The k-value of a LUT is the maximum number of inputs for a combinatorial logic function that the LUT will perform. For example a LUT of k=4, or 4-LUT, will perform combinatorial logic functions of up to 4 inputs. A k-LUT can also perform logic functions having fewer than k inputs. And, a “complete” k-LUT can perform all possible k input combinatorial logic functions as well as all possible j input functions where j is less than k.
The higher the k-value of a LUT, the greater the number of logic functions the LUT will perform. Additionally, typically, the higher the k-value of a LUT, the higher the performance of the LUT, where performance indicates the clock speed of a LUT averaged over different logic functions performed by the LUT. Thus, using a higher k-value LUT in PLD design may be desirable. However, generally, the higher the k-value of the LUT, the greater the silicon area that is taken up by the LUT, and therefore, the more expensive it is to implement.
A logic device in accordance with the present invention includes a LUT of k=6 (“6-LUT”) which is incomplete and fracturable. Specifically, a configurable logic circuit of the present invention includes at least 6 inputs and at least two outputs. The configurable logic element is completely configurable with no more than 63 memory bits. The configurable logic circuit of the present invention can be configured such that the 6 inputs drive just one of the outputs to generate a 6 input logic function. Additionally, because the configurable logic circuit is fracturable, it can also be configured such that a first subset of the inputs drive a first output and a second subset of the inputs drive a second output. In this way, the configurable logic circuit can simultaneously carry out two different logic functions each having fewer than 6 inputs.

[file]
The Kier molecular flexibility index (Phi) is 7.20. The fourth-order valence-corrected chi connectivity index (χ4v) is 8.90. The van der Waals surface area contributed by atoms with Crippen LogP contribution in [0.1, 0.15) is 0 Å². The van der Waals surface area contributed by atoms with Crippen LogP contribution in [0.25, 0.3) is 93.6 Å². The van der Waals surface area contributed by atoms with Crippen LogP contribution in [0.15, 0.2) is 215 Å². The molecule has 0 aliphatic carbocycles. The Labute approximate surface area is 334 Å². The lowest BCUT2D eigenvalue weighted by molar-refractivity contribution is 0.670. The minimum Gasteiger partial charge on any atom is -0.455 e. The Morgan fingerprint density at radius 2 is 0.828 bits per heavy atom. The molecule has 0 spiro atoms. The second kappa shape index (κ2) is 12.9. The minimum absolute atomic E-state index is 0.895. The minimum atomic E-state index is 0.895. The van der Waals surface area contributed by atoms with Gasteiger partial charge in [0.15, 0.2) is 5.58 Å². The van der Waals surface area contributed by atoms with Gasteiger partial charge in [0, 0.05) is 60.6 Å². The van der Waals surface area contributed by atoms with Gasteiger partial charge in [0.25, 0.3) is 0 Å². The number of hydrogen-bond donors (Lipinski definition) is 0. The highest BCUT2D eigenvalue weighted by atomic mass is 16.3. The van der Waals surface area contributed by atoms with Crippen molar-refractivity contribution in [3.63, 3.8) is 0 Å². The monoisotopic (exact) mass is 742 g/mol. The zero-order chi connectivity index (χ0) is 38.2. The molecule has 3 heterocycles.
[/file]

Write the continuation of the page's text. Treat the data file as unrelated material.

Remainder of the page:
Though a configurable logic circuit in accordance with the present invention cannot perform all 6 input logic functions, it is designed to implement a relatively high percentage of commonly used 6 input logic functions and retain a relatively high permutability. However, because the configurable logic circuit can only carry out a subset of all 6 input logic functions, it takes up significantly less silicon area in an FPGA, and can therefore be less costly to produce and use. Additionally, because an at least 6 input configurable logic circuit in accordance with the present invention can perform more than one logic function of fewer than 6 inputs, function packing can be utilized to further increase area efficiency.
In another aspect of the present invention, a configurable logic circuit includes at least 7 inputs and at least 3 outputs. At least one of the 7 inputs can be configured to directly drive one of the outputs. The configurable logic element is completely configurable with no more than 32 programmable memory bits. The configurable logic circuit of the present invention can be configured such that the 6 inputs are configured to drive just one of the outputs to generate a 6 input logic function. Additionally, because the configurable logic circuit is fracturable, it can also be configured such that a first subset of the 7 inputs drive one of the outputs and a second subset of the 7 inputs drive another of the outputs.